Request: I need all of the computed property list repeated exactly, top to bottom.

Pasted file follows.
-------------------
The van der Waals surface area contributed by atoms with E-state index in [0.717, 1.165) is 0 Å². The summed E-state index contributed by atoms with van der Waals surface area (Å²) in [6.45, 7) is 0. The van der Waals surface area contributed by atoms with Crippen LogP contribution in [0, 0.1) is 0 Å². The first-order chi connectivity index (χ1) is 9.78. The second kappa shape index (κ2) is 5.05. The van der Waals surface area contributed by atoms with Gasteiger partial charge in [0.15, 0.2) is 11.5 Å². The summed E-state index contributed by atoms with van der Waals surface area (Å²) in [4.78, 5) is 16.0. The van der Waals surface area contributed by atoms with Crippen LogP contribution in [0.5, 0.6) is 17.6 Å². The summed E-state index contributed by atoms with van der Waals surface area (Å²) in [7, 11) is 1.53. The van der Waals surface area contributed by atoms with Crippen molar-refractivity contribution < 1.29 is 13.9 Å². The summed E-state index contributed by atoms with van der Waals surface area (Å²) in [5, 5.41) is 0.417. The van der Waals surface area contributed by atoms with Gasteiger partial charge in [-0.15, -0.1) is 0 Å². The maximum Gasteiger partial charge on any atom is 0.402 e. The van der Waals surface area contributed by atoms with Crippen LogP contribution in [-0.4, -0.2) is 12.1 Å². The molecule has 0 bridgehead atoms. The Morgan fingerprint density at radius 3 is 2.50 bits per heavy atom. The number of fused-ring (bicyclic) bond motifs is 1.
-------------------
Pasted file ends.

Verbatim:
The van der Waals surface area contributed by atoms with E-state index in [0.717, 1.165) is 0 Å². The summed E-state index contributed by atoms with van der Waals surface area (Å²) in [6.45, 7) is 0. The van der Waals surface area contributed by atoms with Crippen LogP contribution in [0, 0.1) is 0 Å². The first-order chi connectivity index (χ1) is 9.78. The second kappa shape index (κ2) is 5.05. The van der Waals surface area contributed by atoms with Gasteiger partial charge in [0.15, 0.2) is 11.5 Å². The summed E-state index contributed by atoms with van der Waals surface area (Å²) in [4.78, 5) is 16.0. The van der Waals surface area contributed by atoms with Crippen LogP contribution in [0.5, 0.6) is 17.6 Å². The summed E-state index contributed by atoms with van der Waals surface area (Å²) in [7, 11) is 1.53. The van der Waals surface area contributed by atoms with Crippen molar-refractivity contribution < 1.29 is 13.9 Å². The summed E-state index contributed by atoms with van der Waals surface area (Å²) in [5, 5.41) is 0.417. The van der Waals surface area contributed by atoms with Gasteiger partial charge in [-0.15, -0.1) is 0 Å². The maximum Gasteiger partial charge on any atom is 0.402 e. The van der Waals surface area contributed by atoms with Crippen LogP contribution in [-0.4, -0.2) is 12.1 Å². The molecule has 0 bridgehead atoms. The Morgan fingerprint density at radius 3 is 2.50 bits per heavy atom. The number of fused-ring (bicyclic) bond motifs is 1.